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This study demonstrates the feasibility of performing a neoadjuvant PDAC clinical trial to evaluate the early biologic response to experimental therapies, including immunotherapy, when only one treatment is given before surgical resection. The availability of surgically resected tumors after treatment has provided the opportunity to conduct comprehensive analyses of tumors and assess changes in the TME in response to treatment. The results show that neoadjuvant treatment with GVAX, either alone or with two forms of low-dose cyclophosphamide, is safe and feasible without adversely increasing the surgical complication rate. Our study also suggests that neoadjuvant GVAX treatment without cyclophosphamide does not adversely affect the survival of the patients. Nevertheless, neoadjuvant and/or adjuvant usage of low-dose cyclophosphamide appears to negatively affect patient survival compared with GVAX alone, although the sample size is too small to draw a definitive conclusion about cyclophosphamide. We do not know the mechanism underlying the negative effect of cyclophosphamide on this vaccine. Preclinical studies provided evidence that low-dose cyclophosphamide depleted Tregs when given with GVAX (17–21). Although cyclophosphamide was shown to reduce Tregs in patient specimens, this did not translate into improved clinical outcomes. It is possible that the neoadjuvant cyclophosphamide treatment decreased the Teffs available in the peripheral blood, which might be important for the surgical outcome as previous studies showed that low preoperative lymphocyte count was associated with poorer survival following the surgical resection of PDACs (22, 23). Nevertheless, the sample size was too small to draw definitive conclusions. Our prior work did show that combining GVAX with low-dose cyclophosphamide was associated with increased survival in patients with metastatic PDAC compared with GVAX alone (9). Therefore, additional assessment of the role of low-dose cyclophosphamide by analyzing the specimens collected from this clinical trial is warranted before incorporating low-dose cyclophosphamide in conjunction with GVAX in future studies.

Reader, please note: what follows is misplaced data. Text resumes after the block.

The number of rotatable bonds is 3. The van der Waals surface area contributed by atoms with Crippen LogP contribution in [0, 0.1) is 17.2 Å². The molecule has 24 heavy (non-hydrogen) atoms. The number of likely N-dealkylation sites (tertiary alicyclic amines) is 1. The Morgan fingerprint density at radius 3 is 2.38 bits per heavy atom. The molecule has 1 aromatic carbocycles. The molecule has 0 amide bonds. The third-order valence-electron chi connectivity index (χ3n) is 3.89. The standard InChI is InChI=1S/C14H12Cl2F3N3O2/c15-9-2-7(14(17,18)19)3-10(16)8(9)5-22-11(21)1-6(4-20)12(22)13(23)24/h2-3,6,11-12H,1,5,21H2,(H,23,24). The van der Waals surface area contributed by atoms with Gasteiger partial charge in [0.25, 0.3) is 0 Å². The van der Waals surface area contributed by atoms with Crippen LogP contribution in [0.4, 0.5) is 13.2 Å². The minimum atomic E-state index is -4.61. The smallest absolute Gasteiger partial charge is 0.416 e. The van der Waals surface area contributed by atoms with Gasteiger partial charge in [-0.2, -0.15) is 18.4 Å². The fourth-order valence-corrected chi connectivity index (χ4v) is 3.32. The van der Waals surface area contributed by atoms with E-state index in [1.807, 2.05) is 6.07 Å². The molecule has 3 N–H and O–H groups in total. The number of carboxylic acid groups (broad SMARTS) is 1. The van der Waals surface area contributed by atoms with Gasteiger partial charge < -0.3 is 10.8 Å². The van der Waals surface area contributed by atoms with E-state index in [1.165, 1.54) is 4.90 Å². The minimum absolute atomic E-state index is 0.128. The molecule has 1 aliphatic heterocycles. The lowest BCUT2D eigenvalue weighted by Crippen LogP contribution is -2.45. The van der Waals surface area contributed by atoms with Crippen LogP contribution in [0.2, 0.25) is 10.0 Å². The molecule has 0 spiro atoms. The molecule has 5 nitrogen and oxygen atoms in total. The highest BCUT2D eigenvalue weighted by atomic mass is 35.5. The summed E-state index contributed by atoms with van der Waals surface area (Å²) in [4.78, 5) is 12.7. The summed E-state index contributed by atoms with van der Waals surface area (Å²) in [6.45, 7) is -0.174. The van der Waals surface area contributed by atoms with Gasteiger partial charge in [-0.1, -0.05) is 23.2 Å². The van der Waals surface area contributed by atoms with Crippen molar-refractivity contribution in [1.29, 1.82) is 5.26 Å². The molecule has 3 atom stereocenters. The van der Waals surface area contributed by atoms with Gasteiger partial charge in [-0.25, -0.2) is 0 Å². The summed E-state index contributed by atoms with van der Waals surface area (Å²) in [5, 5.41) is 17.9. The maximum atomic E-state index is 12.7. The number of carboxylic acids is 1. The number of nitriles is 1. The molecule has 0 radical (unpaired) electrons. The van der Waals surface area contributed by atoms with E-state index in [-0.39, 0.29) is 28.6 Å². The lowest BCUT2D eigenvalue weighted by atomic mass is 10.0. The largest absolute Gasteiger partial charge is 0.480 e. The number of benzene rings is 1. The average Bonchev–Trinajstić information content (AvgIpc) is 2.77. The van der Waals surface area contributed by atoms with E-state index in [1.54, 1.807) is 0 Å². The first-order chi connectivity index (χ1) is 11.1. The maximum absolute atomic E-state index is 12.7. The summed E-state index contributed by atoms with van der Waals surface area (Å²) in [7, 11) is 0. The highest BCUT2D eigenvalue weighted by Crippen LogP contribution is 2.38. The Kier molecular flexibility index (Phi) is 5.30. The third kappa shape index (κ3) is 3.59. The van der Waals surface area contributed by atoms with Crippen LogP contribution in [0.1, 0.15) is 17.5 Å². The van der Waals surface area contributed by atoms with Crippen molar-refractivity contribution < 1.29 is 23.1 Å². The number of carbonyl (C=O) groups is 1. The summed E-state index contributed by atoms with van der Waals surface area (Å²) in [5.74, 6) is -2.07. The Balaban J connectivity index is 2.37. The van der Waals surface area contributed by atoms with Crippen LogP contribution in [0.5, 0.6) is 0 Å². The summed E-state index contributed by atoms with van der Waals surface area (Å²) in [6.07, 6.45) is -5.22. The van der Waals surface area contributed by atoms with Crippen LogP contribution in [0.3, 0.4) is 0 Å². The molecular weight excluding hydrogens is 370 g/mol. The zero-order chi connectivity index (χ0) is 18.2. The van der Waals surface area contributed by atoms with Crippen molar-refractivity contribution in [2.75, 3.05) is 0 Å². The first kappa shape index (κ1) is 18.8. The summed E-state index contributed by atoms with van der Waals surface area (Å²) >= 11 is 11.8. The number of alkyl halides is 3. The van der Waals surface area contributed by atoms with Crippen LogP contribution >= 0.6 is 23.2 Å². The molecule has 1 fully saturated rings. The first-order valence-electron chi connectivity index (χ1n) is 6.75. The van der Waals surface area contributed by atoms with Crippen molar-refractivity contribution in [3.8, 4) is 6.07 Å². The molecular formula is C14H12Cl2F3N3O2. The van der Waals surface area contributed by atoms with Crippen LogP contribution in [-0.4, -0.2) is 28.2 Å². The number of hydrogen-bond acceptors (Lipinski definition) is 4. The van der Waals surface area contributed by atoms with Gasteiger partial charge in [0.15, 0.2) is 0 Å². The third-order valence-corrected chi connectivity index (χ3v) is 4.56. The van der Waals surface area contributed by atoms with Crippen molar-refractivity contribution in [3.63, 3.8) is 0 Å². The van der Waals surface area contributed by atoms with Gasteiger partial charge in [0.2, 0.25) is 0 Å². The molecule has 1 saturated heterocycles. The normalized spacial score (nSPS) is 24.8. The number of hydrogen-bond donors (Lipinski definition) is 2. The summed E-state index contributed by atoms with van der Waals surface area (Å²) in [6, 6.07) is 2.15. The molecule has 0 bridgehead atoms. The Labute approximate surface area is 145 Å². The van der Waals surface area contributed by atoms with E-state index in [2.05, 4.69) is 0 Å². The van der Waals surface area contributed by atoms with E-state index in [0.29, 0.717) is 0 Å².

The main pitfall of this study is that 21 (24%) patients were not considered to be evaluable following surgery. It was anticipated that some of the patients would be found to have unresectable diseases intraoperatively. The percentage of patients (N = 10, 11%) who were found to have unresectable diseases in this study is similar to published studies (8%; ref. 24). Nevertheless, many of the unevaluable patients (N = 7, 33%) had a pathologic diagnosis other than PDAC and were subsequently removed from the study. This may be inevitable for similar PDAC window-of-opportunity studies, particularly when the preoperative tissue diagnosis is not a routine practice for resectable pancreatic masses. As most of these pathologic diagnoses are known to be associated with better outcomes than PDACs, we excluded them from the efficacy analysis. There is a potential bias by using the eligible criteria after surgery to exclude the patients who do not have the pathologic diagnosis of PDAC. However, the analysis of the entire cohort has similar results.

Our study did observe comparable survival in patients treated with GVAX alone, when compared with adjuvant chemotherapy studies. The majority of patients in this trial received single-agent gemcitabine as adjuvant chemotherapy. There was no difference in the percentage of patients who received adjuvant chemotherapy/radiation and the type of adjuvant therapy that they received among different treatment arms. Therefore, it is possible that the increased survival rate in Arm A is due to the effect of GVAX, particularly neoadjuvant GVAX, and that the survival benefit from GVAX was offset by the usage of cyclophosphamide in Arms B and C.

This study was not powered to compare the efficacy between the treatment arms. The clinical outcome comparisons between different cohorts within this study, and with the J9988 or the ESPAC-4 study may be difficult to interpret with the small sample size and the patient heterogeneity. Therefore, as per the above discussion, the conclusions made in this study need to be further validated with a larger study.